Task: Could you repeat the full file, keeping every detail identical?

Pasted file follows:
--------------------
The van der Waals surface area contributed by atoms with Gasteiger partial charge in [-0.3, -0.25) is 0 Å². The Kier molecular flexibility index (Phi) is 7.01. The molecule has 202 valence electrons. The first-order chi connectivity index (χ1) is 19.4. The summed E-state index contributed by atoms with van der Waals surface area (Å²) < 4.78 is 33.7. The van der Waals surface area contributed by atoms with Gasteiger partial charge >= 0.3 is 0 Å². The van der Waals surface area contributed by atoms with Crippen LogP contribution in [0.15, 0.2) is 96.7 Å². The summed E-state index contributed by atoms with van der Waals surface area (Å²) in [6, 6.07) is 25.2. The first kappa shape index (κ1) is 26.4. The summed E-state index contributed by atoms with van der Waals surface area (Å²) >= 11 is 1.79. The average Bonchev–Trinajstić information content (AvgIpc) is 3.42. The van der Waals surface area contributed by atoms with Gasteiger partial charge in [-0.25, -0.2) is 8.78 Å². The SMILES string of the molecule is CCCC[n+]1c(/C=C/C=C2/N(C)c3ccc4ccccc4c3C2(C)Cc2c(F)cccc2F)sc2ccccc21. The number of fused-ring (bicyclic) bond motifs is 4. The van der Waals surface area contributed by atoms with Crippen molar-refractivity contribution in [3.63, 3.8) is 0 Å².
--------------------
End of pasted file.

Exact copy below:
The van der Waals surface area contributed by atoms with Gasteiger partial charge in [-0.3, -0.25) is 0 Å². The Kier molecular flexibility index (Phi) is 7.01. The molecule has 202 valence electrons. The first-order chi connectivity index (χ1) is 19.4. The summed E-state index contributed by atoms with van der Waals surface area (Å²) < 4.78 is 33.7. The van der Waals surface area contributed by atoms with Gasteiger partial charge >= 0.3 is 0 Å². The van der Waals surface area contributed by atoms with Crippen LogP contribution in [0.15, 0.2) is 96.7 Å². The summed E-state index contributed by atoms with van der Waals surface area (Å²) in [6, 6.07) is 25.2. The first kappa shape index (κ1) is 26.4. The summed E-state index contributed by atoms with van der Waals surface area (Å²) >= 11 is 1.79. The average Bonchev–Trinajstić information content (AvgIpc) is 3.42. The van der Waals surface area contributed by atoms with Gasteiger partial charge in [-0.25, -0.2) is 8.78 Å². The SMILES string of the molecule is CCCC[n+]1c(/C=C/C=C2/N(C)c3ccc4ccccc4c3C2(C)Cc2c(F)cccc2F)sc2ccccc21. The number of fused-ring (bicyclic) bond motifs is 4. The van der Waals surface area contributed by atoms with Crippen molar-refractivity contribution in [3.63, 3.8) is 0 Å².